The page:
Amaryllis in Blueberry

Amaryllis in Blueberry ***

by Christina Meldrum

I’m joining Jain at Food for Thought, a delicious blog for readers with an appetite for the written word.

“In the stirring tradition of The Secret Life of Bees and The Poisonwood Bible, Amaryllis in Blueberry explores the complexity of human relationships set against an unforgettable backdrop. Told through the haunting voices of Dick and Seena Slepy and their four daughters, Christina Meldrum’s soulful novel weaves together the past and the present of a family harmed–and healed–by buried secrets.

Meet the Slepys: Dick, the stern doctor, the naive husband, a man devoted to both facts and faith; Seena, the storyteller, the restless wife, a mother of four, a lover of myth.  And their children, the Marys:  Mary Grace, the devastating beauty; Mary Tessa, the insistent inquisitor; Mary Catherine, the saintly, lost soul; and finally, Amaryllis, Seena’s unspoken favorite, born with the mystifying ability to sense the future, touch the past and distinguish the truth tellers from the most convincing liar of all.

When Dick insists his family move from Michigan to the unfamiliar world of Africa for missionary work, he can’t possibly foresee how this new land and its people will entrance and change his daughters–and himself–forever.”

I’m still unsure about how I feel about this book several weeks after I finished it. I don’t know if it I was because I was distracted when I read it, picking it up and putting it down several times, or it was just the dysfunction of the family and characters. It’s told from multiple points of view from all the family members~ some of which I found selfish and irritating. If I didn’t know better, I would have thought it was my time of the month…

Nevertheless, I did find Yllis’s synesthesia fascinating, and of course, there were blueberries to enjoy :)

Amaryllis in Blueberry begins in Michigan:

“Mama said I was born in a blueberry field—that she was squatting, not to birth me, just to pick. Her hands were stained that purple-blue, and her lips were ringed black-blue, and a once-plump blueberry teetered on her tongue, staining her teeth gray as a November sky.”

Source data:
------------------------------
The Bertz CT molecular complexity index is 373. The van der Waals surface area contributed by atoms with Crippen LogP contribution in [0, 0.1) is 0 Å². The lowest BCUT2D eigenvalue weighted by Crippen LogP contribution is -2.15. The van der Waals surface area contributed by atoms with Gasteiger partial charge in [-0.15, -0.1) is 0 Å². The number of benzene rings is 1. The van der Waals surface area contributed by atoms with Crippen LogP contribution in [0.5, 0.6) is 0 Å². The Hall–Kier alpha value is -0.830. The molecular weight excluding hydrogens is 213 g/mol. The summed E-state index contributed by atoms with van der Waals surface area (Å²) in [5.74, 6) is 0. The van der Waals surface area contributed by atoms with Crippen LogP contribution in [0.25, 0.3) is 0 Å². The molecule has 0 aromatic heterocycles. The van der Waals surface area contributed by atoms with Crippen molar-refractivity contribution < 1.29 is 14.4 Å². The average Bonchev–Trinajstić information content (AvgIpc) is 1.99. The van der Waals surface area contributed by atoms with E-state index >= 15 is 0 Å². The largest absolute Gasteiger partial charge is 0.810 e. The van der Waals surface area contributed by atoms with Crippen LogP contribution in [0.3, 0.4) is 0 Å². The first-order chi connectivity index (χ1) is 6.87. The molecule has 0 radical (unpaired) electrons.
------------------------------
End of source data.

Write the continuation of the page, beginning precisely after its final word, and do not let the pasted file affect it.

“My hair has always had a touch of blue when struck by morning light, and my skin is nearly as dark as my sisters’ is light. And my eyes are that pale, just-ripe-blueberry blue. When I asked Papa as I grew why I look the way I do, all swarthy skinned and swarthy haired and icy eyed, so different from he and Mama and the Marys, he asked what did I expect given the way I came crashing into the world?”

“She was wont to remind Papa there is in fact a ‘Mary’ in the name. Mama insists she’d intended to call me Marylla for short, or maybe even just plain Mary, but these nicknames never stuck. I was Yllis from the start.”

“Long before I had any understanding of who I am-what I am- I could see Mama’s instincts were right: I was different, and not just on the surface.”

“I knew what people would say before they spoke. I knew whom people loved, whom they despised. I knew what gave others joy and fury and envy, even when they didn’t seem to know themselves.”

“ . . . I am an emotional synesthete.

For snyesthetes like me, the world is a layer cake of emotion, and we are the consumers. We don’t make the cake—stirring and whipping and baking are for those without a diagnosis. With so much to consume, how could one possible have the energy or an appetite for one’s creation?”

I made layered a cake of sorts, that I did not bake, in the form of a trifle.

I saw this recipe for Blueberry Trifle, layering blueberry muffins, lemon curd and whipped cream.

I thought I’d make it more breakfast appropriate~ layering the muffins with Greek yogurt instead~ alternating lemon and blueberry flavors.

One large muffin and (2) 6 oz. cartons of yogurt will make two individual Blueberry Muffin Trifles. You could use any flavor muffin, yogurt and fruit.

“For eleven years I’d been a consumer, slogging down others’ pain, inhaling others’ rage, drinking their love, jittering with their joy. Yet I’d never considered who I was.”

“Until Africa, I’d believed love had one taste. The taste could be stronger or fainter, hotter or colder, but its essence remained the same. And while I knew hate and love sometimes mixed—that love could be peppered with hate yet still be love—I hadn’t realized hate is integral to love, that it’s within the reach of love’s expanse.”

“. . . Africa had something to tell me about myself—I was sure of this.”

“You forget there’s something more important than whether the blueberries are ripe, and if there’re not yet ripe—or they’re past ripe—then what in heaven’s name are you going to put in your pancakes?”

“Because truth is capricious. It may be hovering there all the while, but one moment you think you see it—it seems so clear, so well defined, as if you could catch it and hold it steady in your hand. But the next moment it’s gone, or at least so fast moving it’s a blur, at best. That’s the thing Africa taught me about truth. You know it’s truth because it’s busy. Any seeming truth that’s idle? Well, that’s just not truth.”